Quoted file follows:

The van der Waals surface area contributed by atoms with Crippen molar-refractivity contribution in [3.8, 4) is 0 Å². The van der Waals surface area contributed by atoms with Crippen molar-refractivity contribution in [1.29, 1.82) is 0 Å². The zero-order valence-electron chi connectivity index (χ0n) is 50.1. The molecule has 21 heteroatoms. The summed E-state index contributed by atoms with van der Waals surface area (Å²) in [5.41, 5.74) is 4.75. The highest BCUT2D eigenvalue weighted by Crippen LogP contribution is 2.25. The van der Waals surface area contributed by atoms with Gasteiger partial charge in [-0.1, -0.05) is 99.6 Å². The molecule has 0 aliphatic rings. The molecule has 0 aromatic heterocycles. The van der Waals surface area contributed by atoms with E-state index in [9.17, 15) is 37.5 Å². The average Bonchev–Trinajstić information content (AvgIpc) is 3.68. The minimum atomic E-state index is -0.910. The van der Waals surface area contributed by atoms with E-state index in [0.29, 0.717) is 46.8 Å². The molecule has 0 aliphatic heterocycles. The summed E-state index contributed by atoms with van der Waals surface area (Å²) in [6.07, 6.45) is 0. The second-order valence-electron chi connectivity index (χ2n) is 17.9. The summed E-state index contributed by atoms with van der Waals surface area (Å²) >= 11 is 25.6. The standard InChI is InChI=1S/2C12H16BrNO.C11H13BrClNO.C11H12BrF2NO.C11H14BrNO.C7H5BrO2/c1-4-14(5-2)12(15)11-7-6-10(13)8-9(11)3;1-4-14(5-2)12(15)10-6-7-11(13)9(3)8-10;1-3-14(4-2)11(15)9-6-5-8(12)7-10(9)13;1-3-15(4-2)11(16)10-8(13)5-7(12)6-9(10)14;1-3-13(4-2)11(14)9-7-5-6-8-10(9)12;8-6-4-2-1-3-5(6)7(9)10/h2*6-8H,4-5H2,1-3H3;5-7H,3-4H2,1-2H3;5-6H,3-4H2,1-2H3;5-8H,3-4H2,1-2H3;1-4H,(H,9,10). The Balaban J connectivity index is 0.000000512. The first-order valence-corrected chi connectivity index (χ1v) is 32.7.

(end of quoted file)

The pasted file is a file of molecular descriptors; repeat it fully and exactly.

The van der Waals surface area contributed by atoms with Crippen molar-refractivity contribution in [3.8, 4) is 0 Å². The van der Waals surface area contributed by atoms with Crippen molar-refractivity contribution in [1.29, 1.82) is 0 Å². The zero-order valence-electron chi connectivity index (χ0n) is 50.1. The molecule has 21 heteroatoms. The summed E-state index contributed by atoms with van der Waals surface area (Å²) in [5.41, 5.74) is 4.75. The highest BCUT2D eigenvalue weighted by Crippen LogP contribution is 2.25. The van der Waals surface area contributed by atoms with Gasteiger partial charge in [-0.1, -0.05) is 99.6 Å². The molecule has 0 aliphatic rings. The molecule has 0 aromatic heterocycles. The van der Waals surface area contributed by atoms with E-state index in [9.17, 15) is 37.5 Å². The average Bonchev–Trinajstić information content (AvgIpc) is 3.68. The minimum atomic E-state index is -0.910. The van der Waals surface area contributed by atoms with E-state index in [0.29, 0.717) is 46.8 Å². The molecule has 0 aliphatic heterocycles. The summed E-state index contributed by atoms with van der Waals surface area (Å²) in [6.07, 6.45) is 0. The second-order valence-electron chi connectivity index (χ2n) is 17.9. The summed E-state index contributed by atoms with van der Waals surface area (Å²) >= 11 is 25.6. The standard InChI is InChI=1S/2C12H16BrNO.C11H13BrClNO.C11H12BrF2NO.C11H14BrNO.C7H5BrO2/c1-4-14(5-2)12(15)11-7-6-10(13)8-9(11)3;1-4-14(5-2)12(15)10-6-7-11(13)9(3)8-10;1-3-14(4-2)11(15)9-6-5-8(12)7-10(9)13;1-3-15(4-2)11(16)10-8(13)5-7(12)6-9(10)14;1-3-13(4-2)11(14)9-7-5-6-8-10(9)12;8-6-4-2-1-3-5(6)7(9)10/h2*6-8H,4-5H2,1-3H3;5-7H,3-4H2,1-2H3;5-6H,3-4H2,1-2H3;5-8H,3-4H2,1-2H3;1-4H,(H,9,10). The Balaban J connectivity index is 0.000000512. The first-order valence-corrected chi connectivity index (χ1v) is 32.7.